You will often hear me say that, at least in my own work, divination is a subliminal process rooted in the unconscious (or, if you like, “Higher Self”) that relies heavily on imagination, inspiration and ingenuity to tease practical messages from evocative symbolism that is typically shrouded in rather obscure “magical” imagery. In the best cases, these messages dovetail seamlessly with what is being asked, resulting in insights that can be brought to bear on life’s problems and opportunities. At worst, there can be a major gap in perceived alignment between what the symbols seem to be saying and the context of the question or topic being examined. Those who “sit” (aka “sitters”) for readings — especially the more skeptical ones — are seldom shy about responding negatively to forced attempts to make something that is highly unlikely fit their situation. It may be customary to say “the cards are never wrong,” but even at the best of times they can certainly be tightfisted in dispensing their wisdom if we as diviners aren’t up to the challenge of correctly translating it into pertinent and understandable commentary.
The art of interpretation, unless we are completely deaf to the persuasions of intuition or “free-association” and only read analytically or “by the book,” begins as a mystical one in which there is an unspoken communion between the seeker and the interfacing medium of expression (usually cards), resulting in the “subconscious induction” of a coherent account of future events and/or circumstances in the final arrangement of pictures on the reader’s table. However, until the human species develops reliable mind-to-mind communication at the cognitive rather than purely psychic level, whatever suggestions we as readers harvest from our side of that interface are useless to the inquirer unless they are competently verbalized. The hardest task for the reader can be to guarantee an adequate grasp of the message by the person across the table.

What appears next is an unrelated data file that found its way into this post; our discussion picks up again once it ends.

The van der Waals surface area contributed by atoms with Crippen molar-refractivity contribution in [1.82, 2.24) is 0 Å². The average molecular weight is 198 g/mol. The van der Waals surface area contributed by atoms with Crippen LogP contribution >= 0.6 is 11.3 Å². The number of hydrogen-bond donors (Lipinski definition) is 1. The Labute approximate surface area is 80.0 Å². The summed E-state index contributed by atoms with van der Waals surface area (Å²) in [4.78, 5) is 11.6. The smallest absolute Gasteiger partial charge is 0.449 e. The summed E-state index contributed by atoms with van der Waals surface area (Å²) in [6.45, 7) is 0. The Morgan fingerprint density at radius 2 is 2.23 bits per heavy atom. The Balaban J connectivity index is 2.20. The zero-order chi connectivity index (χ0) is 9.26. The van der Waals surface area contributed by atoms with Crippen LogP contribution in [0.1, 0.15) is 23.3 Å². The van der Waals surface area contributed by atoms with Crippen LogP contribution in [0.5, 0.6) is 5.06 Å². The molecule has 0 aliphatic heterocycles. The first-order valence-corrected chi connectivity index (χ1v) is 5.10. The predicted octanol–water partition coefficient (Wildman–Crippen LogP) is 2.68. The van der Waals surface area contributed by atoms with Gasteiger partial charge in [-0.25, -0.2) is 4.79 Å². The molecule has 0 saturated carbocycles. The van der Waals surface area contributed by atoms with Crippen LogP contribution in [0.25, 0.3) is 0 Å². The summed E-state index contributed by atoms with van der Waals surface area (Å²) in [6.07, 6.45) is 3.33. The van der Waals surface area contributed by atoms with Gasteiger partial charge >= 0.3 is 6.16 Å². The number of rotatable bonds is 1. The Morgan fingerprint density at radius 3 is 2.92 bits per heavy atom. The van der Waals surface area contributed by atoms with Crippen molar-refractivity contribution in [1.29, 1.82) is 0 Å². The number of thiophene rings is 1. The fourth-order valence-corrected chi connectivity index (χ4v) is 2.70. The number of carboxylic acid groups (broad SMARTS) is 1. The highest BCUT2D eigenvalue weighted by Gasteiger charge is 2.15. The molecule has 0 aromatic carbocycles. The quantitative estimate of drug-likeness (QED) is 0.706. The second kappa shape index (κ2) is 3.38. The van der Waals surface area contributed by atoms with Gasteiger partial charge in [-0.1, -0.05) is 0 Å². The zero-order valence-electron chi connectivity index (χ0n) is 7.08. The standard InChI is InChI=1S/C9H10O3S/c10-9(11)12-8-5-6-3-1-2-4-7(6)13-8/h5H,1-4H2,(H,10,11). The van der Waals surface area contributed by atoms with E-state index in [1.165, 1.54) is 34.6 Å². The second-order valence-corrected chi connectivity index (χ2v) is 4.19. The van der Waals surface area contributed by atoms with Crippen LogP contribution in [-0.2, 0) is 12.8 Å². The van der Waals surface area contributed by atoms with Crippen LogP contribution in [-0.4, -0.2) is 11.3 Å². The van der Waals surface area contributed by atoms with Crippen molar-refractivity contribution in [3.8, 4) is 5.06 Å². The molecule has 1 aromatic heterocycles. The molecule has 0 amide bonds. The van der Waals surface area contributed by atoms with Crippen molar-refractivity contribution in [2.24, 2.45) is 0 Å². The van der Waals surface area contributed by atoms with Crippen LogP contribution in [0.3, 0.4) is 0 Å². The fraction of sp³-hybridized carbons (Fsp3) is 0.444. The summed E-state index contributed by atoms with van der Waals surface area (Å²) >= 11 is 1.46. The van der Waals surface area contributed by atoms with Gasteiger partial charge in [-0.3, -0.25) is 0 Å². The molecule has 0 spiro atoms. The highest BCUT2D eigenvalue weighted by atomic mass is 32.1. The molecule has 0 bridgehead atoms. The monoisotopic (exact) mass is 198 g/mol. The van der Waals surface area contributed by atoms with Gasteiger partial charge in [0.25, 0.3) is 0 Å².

As a student of esotericism for almost fifty years and a professional writer for over thirty, I have amassed both a wealth of arcane knowledge and the vocabulary with which to effectively convey it, at least to those who have achieved a similar degree of erudition. However, most of the time that dialogue is a pursuit reserved for “armchair philosophers” and has little or no place in the act of reading for the average sitter. This is principally true of so-called “occult correspondences” (astrology, number theory, mythology, etc.); while it may be illuminating for informed readers to infuse their presentations with this type of awareness, trying to use the relevant language with the uninitiated is only going to confuse and frustrate them.
On the other hand, if our pronouncements are stripped of all traces of oracular mystery, we may fail to deliver the kind of semi-mystical experience that is expected of the “fortune-teller.” The extent to which we are able to successfully hitch our more abstract assumptions to the cause of crystal-clear communication will dictate how meaningful our observations are for the client. As I see it, this is a function of the storyteller’s art: to be able to impart a natural and graceful narrative flow to knowledge that can be inherently abstruse, while at the same time delivering valuable and easily-digestible information.